Category: Poetry

Penitentes

By Carol Barrett

Posted on

             Abiquiu, New Mexico

I return to Leopoldo Garcia’s home gallery
where, this damp morning-glory morning,
he wears overalls and one tennis shoe.

Yesterday his litany of augurs, acrylic and clay
flowed like red nectar.  Hummingbird
in his studio, I bring a gift of poems. 

Leopoldo paints with a hole in his heart
pierced by a priest darker than a cassock.
He grieves for the children gone forever,

mica tears grafted on flat masks, tiny
eyes, round mouths. Nearby his studio
a weathered red and white figure

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Winter Solstice

By Bruce Levine

Posted on

12/21/16 @ 11:28 a.m.

I walk my dog
Through liquid air
Miniscule droplets
Pelt my forehead
As I make my rounds
Of the parking lot

The winter solstice
Less than a day old                                                     Only yesterday
The morning sky
Not quite fulfilling
Wakefulness                                                                Yesterday
…………………………………………………………………………..The shortest
The sky                                                                         Of the year
Blue-gray
With a tinge of white
At the border                                                               At the horizon
Like an artist’s canvass
Not quite ready
Prepared
Flat
Waiting


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At the Crossroads

By Mark A. Murphy

Posted on

In search of light and love and lost time,
the months are flying by
faster than either of us imagined.

 Loneliness speeds us to the grave
more surely than
disease,
yet we remain impotent in the face of it.

 Try as we might to cling to the past
and each other, the present
has a proclivity for mass murder.

 Wind swept and shell-shocked, we stand
on different
shore lines
ineluctably alone, defying the odds.

 Our fates inextricably bound, written
by fear and solitude,
unerringly devoted, waiting around to die.

Mark A. Murphy

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That Time . . .

By Larry Thacker

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. . . you burnt your lip on the coffee mug, distracted by the pretty crow eating french-fries in the parking lot, thrown out by a litterer during a conversation with a potential lover who wanted to impress with callousness, the girl who was only in the car by virtue of a blind date agreement, trusting another’s word, who hadn’t noticed the bird or the fries, her window rolled up since she was chilly, her mother’s advice unheeded as to the need for a sweater for the evening, the lights still on at home, that mother sitting, not really watching the television, wondering if the daughter will do what she did on blind dates, the worry turning to fantasizing about lost years and chances, the husband, separated from the worried wife, prone in a downtown apartment – cars passing loudly along the avenue – intently watching a rented DVD, absently murmuring on the phone with an old girlfriend, that woman, at work in the restaurant on a break where the fries originated, having just dropped some more for the giddy teenagers idling in line at the drive-thru, which is visible from the table where you sat when, instead of being in the moment of coffee and conversational enjoyment, you were entertained by a frolicking bird in the innocent evening sun in a littered parking lot – of which you blamed – mentally – for causing you to burn your lips, which would later tempt me but were ultimately kept at bay due to the pain.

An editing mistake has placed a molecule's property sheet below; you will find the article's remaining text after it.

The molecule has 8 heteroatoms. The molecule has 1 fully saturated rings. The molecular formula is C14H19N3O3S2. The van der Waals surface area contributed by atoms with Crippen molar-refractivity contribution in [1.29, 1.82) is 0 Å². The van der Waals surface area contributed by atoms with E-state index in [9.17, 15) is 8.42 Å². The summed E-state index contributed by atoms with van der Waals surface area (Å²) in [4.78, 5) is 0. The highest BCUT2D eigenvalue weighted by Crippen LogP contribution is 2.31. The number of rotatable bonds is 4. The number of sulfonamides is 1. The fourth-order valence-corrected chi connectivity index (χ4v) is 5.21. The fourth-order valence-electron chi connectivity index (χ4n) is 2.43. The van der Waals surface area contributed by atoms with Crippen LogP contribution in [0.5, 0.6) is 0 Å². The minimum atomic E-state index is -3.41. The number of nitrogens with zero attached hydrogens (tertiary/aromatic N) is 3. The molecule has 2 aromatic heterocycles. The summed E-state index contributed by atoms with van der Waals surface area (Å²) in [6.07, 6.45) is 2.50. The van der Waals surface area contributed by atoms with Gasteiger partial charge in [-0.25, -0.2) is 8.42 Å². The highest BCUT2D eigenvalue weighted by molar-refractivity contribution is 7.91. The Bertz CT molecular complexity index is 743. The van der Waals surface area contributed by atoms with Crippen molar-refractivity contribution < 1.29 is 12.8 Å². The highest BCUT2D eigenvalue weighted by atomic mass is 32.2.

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Heart Murmur

By Rebekah Keaton

Posted on

You have asked for just seven candles
demanded chocolate, willing to pass
on ice-cream, though not seconds.

You have invited only me. 
I’m out of work again,
bring only the two-tiered tribute,
place it on the counter, and warn,
be careful chewing, there’s a file inside.

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